Ben Gibbard of Death Cab for Cutie is one of many artists who have not only refused to swallow any of TIDAL’s propositions, but has also chosen to spit out the gooey embellishment in protest.
“This thing is going to fail miserably,” he said in an April interview.
It’s hard to blame Gibbard – he’s been through both the Struggling To Break Through and Selling Out Stadiums phases with Death Cab for Cutie. He’s basically synonymous with the indie genre and has probably seen it all.
On the other hand, Jay Z is taking the phrase “put your money where your mouth is” way too seriously. On 2001’s The Blueprint, “I’m a hustler baby, I sell water to a well” was to be an adequate foretelling of Jay’s most recent business venture TIDAL. In a market saturated with perfect substitutes that people already use and love, Jay Z was always going to be swimming against the current with TIDAL.
TIDAL aims to deliver more revenue back to artists (especially independent ones), something that competitors Spotify apparently doesn’t do too well. But we get the sense that this unique selling proposition is being misrepresented.
There are certainly better ways to exemplify TIDAL’s artist-first policy, and one of them isn’t chucking multi-million dollar artistes on stage bemoaning the shaky financial infrastructure for independent music.
TIDAL Discovery, the streaming service’s raison d’etre, actually sounds pretty decent if we ignore the careless promotion strategy employed by Jay Z and his multi-million dollar troupe.
The celebrities endorsing #Tidal are worth over $2.5 billion collectively, but yeah they deserve more. Poor underpaid wee souls.
— Josh Dean (@thejosh_D) March 31, 2015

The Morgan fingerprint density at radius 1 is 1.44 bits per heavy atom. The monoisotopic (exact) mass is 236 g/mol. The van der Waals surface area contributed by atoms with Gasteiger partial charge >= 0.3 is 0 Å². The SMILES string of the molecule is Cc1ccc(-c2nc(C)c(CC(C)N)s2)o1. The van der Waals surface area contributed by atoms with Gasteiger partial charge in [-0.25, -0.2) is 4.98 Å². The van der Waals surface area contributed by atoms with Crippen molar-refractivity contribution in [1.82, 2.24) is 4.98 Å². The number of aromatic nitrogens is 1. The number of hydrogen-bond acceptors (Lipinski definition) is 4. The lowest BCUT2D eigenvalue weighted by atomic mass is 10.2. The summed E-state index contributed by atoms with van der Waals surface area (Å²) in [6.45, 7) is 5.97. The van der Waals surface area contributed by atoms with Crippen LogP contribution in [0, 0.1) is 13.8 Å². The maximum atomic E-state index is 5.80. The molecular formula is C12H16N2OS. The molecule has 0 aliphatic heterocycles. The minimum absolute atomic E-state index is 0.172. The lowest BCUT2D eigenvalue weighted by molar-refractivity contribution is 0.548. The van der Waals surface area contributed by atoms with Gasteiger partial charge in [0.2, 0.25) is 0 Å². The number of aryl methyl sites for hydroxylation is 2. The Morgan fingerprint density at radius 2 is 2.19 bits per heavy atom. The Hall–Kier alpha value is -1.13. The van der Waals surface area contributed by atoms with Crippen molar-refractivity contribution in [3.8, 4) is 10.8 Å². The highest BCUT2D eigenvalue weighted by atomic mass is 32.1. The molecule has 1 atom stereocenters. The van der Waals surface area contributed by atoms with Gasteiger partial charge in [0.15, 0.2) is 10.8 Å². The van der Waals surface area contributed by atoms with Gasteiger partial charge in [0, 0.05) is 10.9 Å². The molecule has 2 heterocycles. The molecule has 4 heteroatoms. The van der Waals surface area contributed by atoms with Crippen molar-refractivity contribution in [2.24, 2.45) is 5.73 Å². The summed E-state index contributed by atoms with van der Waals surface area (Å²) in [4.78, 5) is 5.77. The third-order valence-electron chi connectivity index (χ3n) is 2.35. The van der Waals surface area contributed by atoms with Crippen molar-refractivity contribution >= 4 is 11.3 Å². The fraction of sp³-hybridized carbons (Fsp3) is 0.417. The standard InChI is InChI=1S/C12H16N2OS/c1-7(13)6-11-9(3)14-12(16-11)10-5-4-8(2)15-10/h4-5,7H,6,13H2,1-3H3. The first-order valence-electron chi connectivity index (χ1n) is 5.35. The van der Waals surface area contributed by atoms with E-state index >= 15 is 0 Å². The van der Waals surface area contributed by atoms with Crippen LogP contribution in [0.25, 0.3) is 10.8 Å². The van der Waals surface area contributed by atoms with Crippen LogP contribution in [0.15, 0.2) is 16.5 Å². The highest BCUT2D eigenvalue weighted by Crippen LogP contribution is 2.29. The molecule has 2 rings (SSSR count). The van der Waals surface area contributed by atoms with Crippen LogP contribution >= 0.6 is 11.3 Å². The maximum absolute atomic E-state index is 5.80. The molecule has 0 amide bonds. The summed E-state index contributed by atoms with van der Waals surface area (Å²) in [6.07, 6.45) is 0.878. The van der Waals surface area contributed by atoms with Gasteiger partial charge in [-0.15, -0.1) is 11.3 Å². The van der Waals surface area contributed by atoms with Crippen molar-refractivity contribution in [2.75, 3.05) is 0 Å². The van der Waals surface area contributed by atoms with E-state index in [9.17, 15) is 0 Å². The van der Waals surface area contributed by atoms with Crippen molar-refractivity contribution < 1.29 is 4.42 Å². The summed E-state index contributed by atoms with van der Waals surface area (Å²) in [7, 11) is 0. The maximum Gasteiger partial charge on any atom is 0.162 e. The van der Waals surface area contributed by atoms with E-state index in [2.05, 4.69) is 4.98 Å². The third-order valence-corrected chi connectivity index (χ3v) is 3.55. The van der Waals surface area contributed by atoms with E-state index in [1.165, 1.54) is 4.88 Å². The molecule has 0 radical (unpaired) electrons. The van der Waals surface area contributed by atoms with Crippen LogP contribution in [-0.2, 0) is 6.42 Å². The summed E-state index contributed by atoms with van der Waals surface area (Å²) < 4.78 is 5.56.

“With TIDAL Discovery, unsigned artists can upload their original music using PHONOFILE or Record Union and be heard for the first time,” its page reads. In other words, TIDAL allows for independent artists to upload material without the hassle of going through distribution services. Mumford and Sons, in keeping up with the Gibbard ethos, have also slammed the music streaming service. “We wouldn’t have joined it anyway, even if they had asked,” frontman Marcus Mumford said. What these indie figureheads chose to ignore was the TIDAL framework behind all that tacky promotion, one that will greatly help (at least in positioning) fledging artists showcase their music on the same platform as their more established counterparts. All these tirade against TIDAL then comes across as unnecessary, or is this a demonstration of an unspoken rule amongst indie artists to fire at will whenever it comes to big money mainstream acts? On the business side of things, it seems like TIDAL’s strategy and target group are going two different ways. Unlike direct rivals Spotify and Deezer, Tidal does not offer a free version of its service. Users only get to listen to 30 second previews of all tracks on its platform. With all of the exclusive content that TIDAL promises, this closed environment approach ensures that TIDAL exclusives receive no exposure to users who have not committed to its premium plans. Assuming that TIDAL’s management really does have a pro-artist stance, such a model relegates Jay Z and co.’s plans to give artists “a platform to connect with their most loyal fans “to an elusive promise.
If we look at the entire TIDAL narrative, it seems as if TIDAL has the artist’s interests at heart and it keeps its service competitively priced ($9.90 for standard sound quality and exclusive content). They say hindsight’s 20/20, and one can’t help but feel that Jay Z will be feeling hard done by the gaudy approach employed to promote TIDAL.
Perhaps Jay Z isn’t the hustler everyone is making him out to be, but it takes more than mere determination (read: understanding new enterprises) for TIDAL to take off.
Featured images from The LA Times, The New Yorker and Inside CI.